JERUSALEM — An emissary from then-Prime Minister Shimon Peres told the Reagan Administration during a review of the Iranian arms initiative in early 1986 that Israel was ready to release at least some of its Shia Muslim prisoners in order to help gain freedom for American hostages held by pro-Iranian Shias in Lebanon, informed Israeli sources said Tuesday.
The sources, who have access to restricted security information, said the offer was made by Peres' adviser on counterterrorism, Amiram Nir, at a meeting on or about Jan. 2, 1986, with Vice Adm. John M. Poindexter, who was then the White House national security adviser, and his deputy, Lt. Col. Oliver L. North.
They said the offer was a key factor in reviving an initiative that less than a month earlier had appeared to be at an end.
The disclosure appeared to supply what has been an important missing piece of the Iranian arms puzzle. It has been said that Nir's trip to Washington at Peres' behest in early 1986 marked the turning point at which the Iranian arms affair moved into a second and more ambitious stage.
In the first stage, from August to December of 1985, the Israeli government operated through middlemen, with Washington's blessing, to ship American-made arms to Iran in the hope of achieving a new political opening with Tehran and winning freedom for the American hostages.
When Poindexter's predecessor, Robert C. McFarlane, failed at an angry meeting with Iranian representatives in London, on Dec. 8, 1985, to agree on terms for the release of what were then the last five American hostages in Lebanon, the initiative appeared to be at an end.
But a few days after Nir's January visit, President Reagan signed a White House "finding" that began the second stage of the program. The middlemen were largely taken out of the picture, and weapons were shipped directly from the United States to Iran, with Israeli logistical support.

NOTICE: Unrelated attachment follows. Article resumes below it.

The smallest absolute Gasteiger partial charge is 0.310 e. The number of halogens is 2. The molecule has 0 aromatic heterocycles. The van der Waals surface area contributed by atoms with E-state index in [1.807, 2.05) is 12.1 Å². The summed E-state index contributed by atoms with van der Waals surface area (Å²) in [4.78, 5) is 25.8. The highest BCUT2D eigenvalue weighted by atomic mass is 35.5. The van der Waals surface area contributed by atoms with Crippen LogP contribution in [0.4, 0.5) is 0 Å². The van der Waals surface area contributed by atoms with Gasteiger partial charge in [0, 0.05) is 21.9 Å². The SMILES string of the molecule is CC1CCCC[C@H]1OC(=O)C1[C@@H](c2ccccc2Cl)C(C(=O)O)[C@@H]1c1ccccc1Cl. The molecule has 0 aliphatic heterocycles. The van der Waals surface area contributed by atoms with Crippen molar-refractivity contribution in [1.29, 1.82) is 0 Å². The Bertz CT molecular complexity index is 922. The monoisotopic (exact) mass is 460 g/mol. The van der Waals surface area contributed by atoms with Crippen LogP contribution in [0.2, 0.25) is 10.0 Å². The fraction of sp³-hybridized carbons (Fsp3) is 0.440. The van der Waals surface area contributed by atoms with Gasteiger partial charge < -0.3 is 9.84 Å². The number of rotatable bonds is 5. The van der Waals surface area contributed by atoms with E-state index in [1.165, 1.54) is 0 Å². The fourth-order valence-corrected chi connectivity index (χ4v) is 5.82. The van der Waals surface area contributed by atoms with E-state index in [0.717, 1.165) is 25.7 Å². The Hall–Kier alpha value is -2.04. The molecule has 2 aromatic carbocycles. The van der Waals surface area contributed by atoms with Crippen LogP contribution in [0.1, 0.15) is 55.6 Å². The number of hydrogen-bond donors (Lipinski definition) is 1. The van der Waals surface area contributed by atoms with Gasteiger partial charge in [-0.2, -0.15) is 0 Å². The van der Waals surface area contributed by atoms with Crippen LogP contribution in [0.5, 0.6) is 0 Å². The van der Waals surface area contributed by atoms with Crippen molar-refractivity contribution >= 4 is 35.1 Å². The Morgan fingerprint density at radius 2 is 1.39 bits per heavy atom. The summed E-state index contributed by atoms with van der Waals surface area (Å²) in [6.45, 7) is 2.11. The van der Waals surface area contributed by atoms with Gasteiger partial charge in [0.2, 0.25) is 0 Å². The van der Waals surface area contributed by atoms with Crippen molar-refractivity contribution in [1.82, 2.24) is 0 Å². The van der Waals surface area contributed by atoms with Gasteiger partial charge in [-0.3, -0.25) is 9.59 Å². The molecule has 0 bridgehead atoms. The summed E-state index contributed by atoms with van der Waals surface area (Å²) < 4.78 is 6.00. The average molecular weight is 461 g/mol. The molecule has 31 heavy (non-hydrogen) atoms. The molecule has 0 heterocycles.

What had never been satisfactorily explained is what new information or offer Nir had carried on his trip that might have convinced skeptics that it was worthwhile to give the initiative another chance.
The proposal to add Israel's Shia prisoners to the equation provided what one source here called "additional incentive" that might make the renewed effort successful where its predecessor had failed.
Asked about the offer involving prisoners, a spokesman for Peres said Tuesday, "I cannot comment in any way." Nir also refused to comment.
The Shia guerrillas were captured in southern Lebanon, where Israel and its ally, the South Lebanon Army militia, maintain a "security zone" extending six to 10 miles north of the border.
A senior Israeli military source said about 200 Shia prisoners were being held a year ago, about the same number as at present. Most of the Shias, then as now, were imprisoned at a South Lebanon Army facility at Khiam in southern Lebanon, the source said, adding: "We take into Israel only those who are detained directly by the IDF (Israel Defense Forces)."
350 Held, Shias Say
Lebanese Shia sources have said about 350 of their men are being held by Israel or its Lebanese militia allies.
It is not clear whether Israel was prepared to release all the Shia prisoners or only part of them to get the American hostages released.
The prisoner release offer would also help explain why Nir joined North, McFarlane and other Americans on a secret visit to Tehran on May 28, 1986, a visit that ultimately became the key to exposure of the initiative.
Israeli officials had said previously that Nir went along to pursue a separate "Israeli agenda."
A draft of a still-unpublished Senate Intelligence Committee report on the affair says McFarlane went to Tehran believing that in exchange for the arms on board his plane, the rest of the American hostages would be released. But, according to sources who have read the document, it says that in addition to freedom for the Shia prisoners and American arms, the Iranians demanded a complete Israeli military withdrawal from southern Lebanon.
Three months before the ill-fated Tehran mission, two Israeli soldiers from among the estimated 1,000 that patrol the security zone were wounded and captured by pro-Iranian guerrillas in Lebanon. A third was captured last September, giving Israel added incentive to make a deal with the Iranians.
The Senate document says Peres by last September was arguing that the hostages represented a hurdle that had to be crossed before the United States and Israel could hope for any broader political and strategic understanding with Iran.
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